The guidance provides that where possible social distancing must be maintained, including while arriving and departing from work, while in work and also when travelling between sites. In terms of arriving and departing from work the guidance suggests staggering arrival and departure times to reduce crowding into and out of the workplace. It also suggests that congestion may be reduced by having more entry/exit points. Where touch-based security devices such as key pads are normally used, the guidance suggests considering and providing alternatives to this. Where cash may be handled, it is recommended that increased handwashing is introduced as well as more handwashing facilities for both workers and customers. Hand sanitiser ought to be provided where this is not practical.
Prior to re-opening it is advisable that sites are cleaned and once re-open, objects and surfaces that are regularly touched, are cleaned frequently. Where possible good ventilation ought to be maintained, for example by opening windows and doors.
The guidance suggests that outside of clinical settings the risk of COVID-19 cannot be managed through the use of PPE and that workplaces should not encourage the precautionary use of extra PPE to protect against COVID-19. This may be welcome news to many in the hospitality or leisure sector and particularly to those with large numbers of employees in customer/public facing roles. That said, if a risk assessment does show that PPE is required, then this should be provided to workers who need it free of charge. Any PPE provided must also fit properly.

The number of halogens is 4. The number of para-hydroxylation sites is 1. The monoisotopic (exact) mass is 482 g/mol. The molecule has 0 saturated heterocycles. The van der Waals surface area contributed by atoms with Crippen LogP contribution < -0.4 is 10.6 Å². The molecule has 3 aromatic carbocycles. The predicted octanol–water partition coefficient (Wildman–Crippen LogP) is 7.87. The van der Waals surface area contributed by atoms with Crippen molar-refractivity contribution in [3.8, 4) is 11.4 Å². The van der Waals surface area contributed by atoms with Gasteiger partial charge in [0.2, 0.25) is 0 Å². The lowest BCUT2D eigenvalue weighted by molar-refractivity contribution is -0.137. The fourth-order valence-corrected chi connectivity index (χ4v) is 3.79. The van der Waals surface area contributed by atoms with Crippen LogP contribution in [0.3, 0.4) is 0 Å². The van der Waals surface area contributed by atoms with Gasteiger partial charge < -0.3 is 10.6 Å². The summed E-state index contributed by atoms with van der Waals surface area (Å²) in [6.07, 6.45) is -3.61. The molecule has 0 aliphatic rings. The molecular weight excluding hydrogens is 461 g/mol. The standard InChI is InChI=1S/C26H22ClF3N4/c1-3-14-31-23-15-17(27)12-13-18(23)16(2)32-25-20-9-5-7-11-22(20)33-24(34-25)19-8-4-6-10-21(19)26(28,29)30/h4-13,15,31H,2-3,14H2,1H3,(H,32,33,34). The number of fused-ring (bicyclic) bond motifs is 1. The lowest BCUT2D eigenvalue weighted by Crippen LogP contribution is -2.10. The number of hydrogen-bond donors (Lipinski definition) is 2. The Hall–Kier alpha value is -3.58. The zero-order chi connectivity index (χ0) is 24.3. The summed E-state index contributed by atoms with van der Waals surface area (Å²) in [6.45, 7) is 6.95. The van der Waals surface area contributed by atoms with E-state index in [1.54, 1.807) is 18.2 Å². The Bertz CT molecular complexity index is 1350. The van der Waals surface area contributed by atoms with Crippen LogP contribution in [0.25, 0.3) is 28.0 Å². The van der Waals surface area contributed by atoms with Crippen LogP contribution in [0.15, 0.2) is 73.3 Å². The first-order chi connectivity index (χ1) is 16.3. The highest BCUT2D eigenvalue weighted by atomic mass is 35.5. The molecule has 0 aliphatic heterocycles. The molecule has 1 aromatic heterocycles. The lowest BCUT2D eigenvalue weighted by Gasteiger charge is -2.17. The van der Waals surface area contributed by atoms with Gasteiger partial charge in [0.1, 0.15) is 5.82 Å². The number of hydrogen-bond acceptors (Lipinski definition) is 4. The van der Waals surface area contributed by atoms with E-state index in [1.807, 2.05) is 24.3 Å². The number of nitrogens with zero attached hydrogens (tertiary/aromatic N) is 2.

The guidance contains some specific steps on goods entering and leaving site and in respect of this it is recommended that pick-up and drop-off collection points are revised, along with procedures and any signage and markings. The minimising of unnecessary contact is encouraged through non-contact deliveries where the nature of the product allows r use of electronic pre-booking. Consideration should be given to reducing the frequency of deliveries and where possible, single workers should load or unload vehicles.
In summary the document is lengthy and at times often repetitive. It does not necessarily contain anything ground-breaking, nor anything that may come as too much of a surprise. The guidance is merely a set of recommendations and contains a number of steps that may be taken by businesses within the sector - it does not impose strict measures and rather is phrased as advice or guidance to those operating within the industry. The phrases 'where possible', 'should consider' and 'it is advised' feature heavily throughout the guidance. It would appear therefore that the government are very much leaving the operation of opening back up in the hands of businesses and for many it will mean operating in a near normal way, with the exception of enhanced hygiene and safety measures. The relaxing of the 2-metre rule to 1 metre with risk mitigation will certainly be welcome news for many across the sector. If one thing can be taken away from the guidance it is that a risk assessment should be carried out to assess the risks of COVID-19 and identify suitable measures to control such risks.
The full guidance can be accessed here https://www.gov.uk/guidance/working-safely-during-coronavirus-covid-19/the-visitor-economy.
For more information contact Abigail Lynch in our Employment & HR department via email or phone on 0330 207 4469. Alternatively send any question through to Forbes Solicitors via our online Contact Form.